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Tucker Carlson giving a speech in Calgary, Alberta, on January 24, 2024Tucker Carlson/X

Tell Canadian politicians not repeat Alberta’s energy nightmare – send a message now

(LifeSiteNews) — Two Alberta events hosted by former Fox News personality and current conservative pundit Tucker Carlson have resulted in meltdowns by Liberal leaders, who are decrying that the popular commentator be censored and condemned by the Conservative Party.  

On January 24 and 25, Carlson visited Calgary and Edmonton to address thousands of Canadians on issues ranging from transgenderism, the mainstream media, the fentanyl crisis, free speech, immigration, the physical beauty of the nation, the persecution of Christians and Prime Minister Justin Trudeau. 

The Alberta events, titled the “Sworn Enemy Tour,” featured Carlson’s address in addition to discussions with prominent conservatives including Dr. Jordan Peterson and Alberta Premier Danielle Smith.   

Carlson: ‘This is not a political debate’

In his Calgary speech, Carlson was quick to praise Canada despite his concern for the direction the nation is headed.

After heralding the physical beauty of the country and the politeness of the people, Carlson dove into his thoughts on the “ridiculous figure” that is Trudeau, urging Canadians to “resist Justin Trudeau and his government to the maximum extent of your ability.”

After recommending Canadians resist Trudeau, joking to the audience that the prime minister constantly looks like he is showing up to a costume party, Carlson took a serious tone, urging the nation to wake up and “recognize what is happening to you.” 

“This is not a political debate to which you’ve been invited to participate in,” Carlson charged. “This is a destruction of you and your culture and your beliefs and your children and your future as a country.” 

“Your attitudes need to change and your timidity needs to be replaced by bravery,” he insisted. “The first thing that you need to do before changing anything in your country is to change everything about your heart. You have to be ready for a contest where the stakes are existential, which they are.” 

Proving the seriousness of the situation, Carlson mentioned the province of British Columbia’s recent decision to provide free fentanyl for kids without parental consent.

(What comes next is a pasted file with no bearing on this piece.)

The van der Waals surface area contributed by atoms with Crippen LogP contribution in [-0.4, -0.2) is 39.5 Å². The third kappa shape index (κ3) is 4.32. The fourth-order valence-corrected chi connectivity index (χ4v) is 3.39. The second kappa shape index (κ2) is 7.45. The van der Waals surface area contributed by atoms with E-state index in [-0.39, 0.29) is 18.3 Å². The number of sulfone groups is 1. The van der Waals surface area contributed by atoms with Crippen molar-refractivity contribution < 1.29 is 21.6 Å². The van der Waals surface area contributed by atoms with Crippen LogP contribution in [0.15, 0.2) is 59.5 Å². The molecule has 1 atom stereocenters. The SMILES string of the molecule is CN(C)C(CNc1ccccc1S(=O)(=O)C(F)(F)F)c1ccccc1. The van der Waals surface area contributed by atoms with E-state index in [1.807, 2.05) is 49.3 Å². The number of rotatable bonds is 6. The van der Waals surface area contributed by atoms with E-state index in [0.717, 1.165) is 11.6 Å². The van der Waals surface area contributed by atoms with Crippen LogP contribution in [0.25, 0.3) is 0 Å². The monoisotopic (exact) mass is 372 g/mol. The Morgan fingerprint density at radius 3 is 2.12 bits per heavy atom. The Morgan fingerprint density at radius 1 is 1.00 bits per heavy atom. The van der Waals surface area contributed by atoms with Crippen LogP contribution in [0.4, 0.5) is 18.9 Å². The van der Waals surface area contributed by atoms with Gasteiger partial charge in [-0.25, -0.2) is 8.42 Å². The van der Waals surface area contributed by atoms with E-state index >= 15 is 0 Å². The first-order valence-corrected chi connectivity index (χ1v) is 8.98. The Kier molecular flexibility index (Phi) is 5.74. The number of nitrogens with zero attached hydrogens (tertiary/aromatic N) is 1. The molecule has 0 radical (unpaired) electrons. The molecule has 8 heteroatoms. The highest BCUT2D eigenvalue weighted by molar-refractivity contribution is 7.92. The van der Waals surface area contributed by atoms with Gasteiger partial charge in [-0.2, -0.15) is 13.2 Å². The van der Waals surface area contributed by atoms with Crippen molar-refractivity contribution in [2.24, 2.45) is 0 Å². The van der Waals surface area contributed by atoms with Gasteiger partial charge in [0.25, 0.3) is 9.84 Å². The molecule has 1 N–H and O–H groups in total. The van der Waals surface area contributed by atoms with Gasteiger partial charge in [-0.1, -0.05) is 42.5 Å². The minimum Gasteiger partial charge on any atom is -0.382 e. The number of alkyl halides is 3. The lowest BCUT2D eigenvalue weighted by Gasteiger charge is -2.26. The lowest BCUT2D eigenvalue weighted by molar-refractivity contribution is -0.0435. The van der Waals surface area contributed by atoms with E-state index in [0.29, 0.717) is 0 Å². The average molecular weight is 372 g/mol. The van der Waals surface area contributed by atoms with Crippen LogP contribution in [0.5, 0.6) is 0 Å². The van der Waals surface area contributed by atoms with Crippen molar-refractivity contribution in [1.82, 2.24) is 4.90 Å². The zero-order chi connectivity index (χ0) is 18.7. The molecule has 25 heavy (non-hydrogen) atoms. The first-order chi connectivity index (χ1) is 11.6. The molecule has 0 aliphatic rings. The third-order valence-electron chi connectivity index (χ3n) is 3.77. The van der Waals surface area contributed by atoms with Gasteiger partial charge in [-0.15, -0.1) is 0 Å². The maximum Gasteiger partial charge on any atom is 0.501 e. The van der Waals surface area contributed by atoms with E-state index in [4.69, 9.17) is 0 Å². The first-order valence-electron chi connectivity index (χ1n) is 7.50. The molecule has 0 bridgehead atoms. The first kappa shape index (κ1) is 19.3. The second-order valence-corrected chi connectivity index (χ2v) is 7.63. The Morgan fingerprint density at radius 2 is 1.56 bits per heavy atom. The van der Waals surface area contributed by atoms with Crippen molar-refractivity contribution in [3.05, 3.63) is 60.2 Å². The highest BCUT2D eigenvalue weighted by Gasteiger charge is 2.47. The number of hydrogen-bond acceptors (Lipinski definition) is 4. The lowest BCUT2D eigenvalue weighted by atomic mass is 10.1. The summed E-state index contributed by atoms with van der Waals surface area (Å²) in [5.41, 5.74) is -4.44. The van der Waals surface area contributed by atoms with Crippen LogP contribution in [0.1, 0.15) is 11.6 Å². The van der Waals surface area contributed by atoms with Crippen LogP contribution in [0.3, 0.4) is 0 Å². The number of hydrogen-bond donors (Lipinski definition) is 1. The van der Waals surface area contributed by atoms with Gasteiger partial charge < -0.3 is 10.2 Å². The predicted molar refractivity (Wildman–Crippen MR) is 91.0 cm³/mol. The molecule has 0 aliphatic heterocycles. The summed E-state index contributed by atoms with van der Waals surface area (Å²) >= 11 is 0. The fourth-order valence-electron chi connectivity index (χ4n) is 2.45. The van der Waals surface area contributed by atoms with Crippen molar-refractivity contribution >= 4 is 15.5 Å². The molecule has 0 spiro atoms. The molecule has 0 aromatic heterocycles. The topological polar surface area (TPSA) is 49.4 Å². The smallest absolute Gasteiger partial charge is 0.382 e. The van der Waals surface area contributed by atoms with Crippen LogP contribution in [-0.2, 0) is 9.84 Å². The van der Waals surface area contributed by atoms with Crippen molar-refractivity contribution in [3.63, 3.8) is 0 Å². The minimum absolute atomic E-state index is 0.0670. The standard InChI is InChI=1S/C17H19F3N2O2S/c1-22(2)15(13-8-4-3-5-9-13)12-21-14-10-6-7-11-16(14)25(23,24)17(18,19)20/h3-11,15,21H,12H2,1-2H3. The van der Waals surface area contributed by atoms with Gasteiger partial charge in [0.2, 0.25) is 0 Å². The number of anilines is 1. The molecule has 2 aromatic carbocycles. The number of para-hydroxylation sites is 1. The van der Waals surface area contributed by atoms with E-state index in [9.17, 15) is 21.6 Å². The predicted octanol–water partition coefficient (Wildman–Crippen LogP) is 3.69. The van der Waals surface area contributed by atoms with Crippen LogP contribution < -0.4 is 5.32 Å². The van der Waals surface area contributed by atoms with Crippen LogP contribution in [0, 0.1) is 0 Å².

He questioned why a government would give such a dangerous drug to children, noting “if someone’s giving fentanyl to your children without telling you, they’re trying to kill your children.” 

Carlson applauded Smith for refusing drugs in Alberta, but asked, “How distorted is your world where you have to applaud the one politician who’s like ‘you know we’re not going to give fentanyl to the kids.'” 

Carlson also hammered Canada’s euthanasia program, called Medical Assistance in Dying, pointing to the fact that such a scheme can only be interpreted as the government desiring the death of its own citizens.

“What is that? Yeah, it’s genocide. It’s killing a large group of people. And who are these people by the way? We don’t know, because your government hasn’t released the stat,” Carlson stated, referring to the fact that Statistics Canada recently admitted they don’t list euthanasia as a cause of death in official reports.

Carlson urged Canadians to “internalize” the message behind these government actions, which can be distilled by the words, “They hate me.”

Breaking off onto another point, Carlson highlighted what he called the erosion of civil liberties experienced in Canada under the Trudeau government.

Invoking God as the progenitor of these rights, Carlson noted the attacks on freedom of speech and self-defense, and the near-capture of the entire media sphere by the government.

Carlson also addressed Canada’s rapidly growing immigration crisis, mentioning that the nation has the highest immigration levels per capita out of any country, which has effectively taken away the “voting power” of its citizens. 

Staying on the topic of mass immigration, Carlson mentioned the housing crisis and the strain on the healthcare system, which conservative critics have often pointed to as a consequence of immigration levels outpacing infrastructure.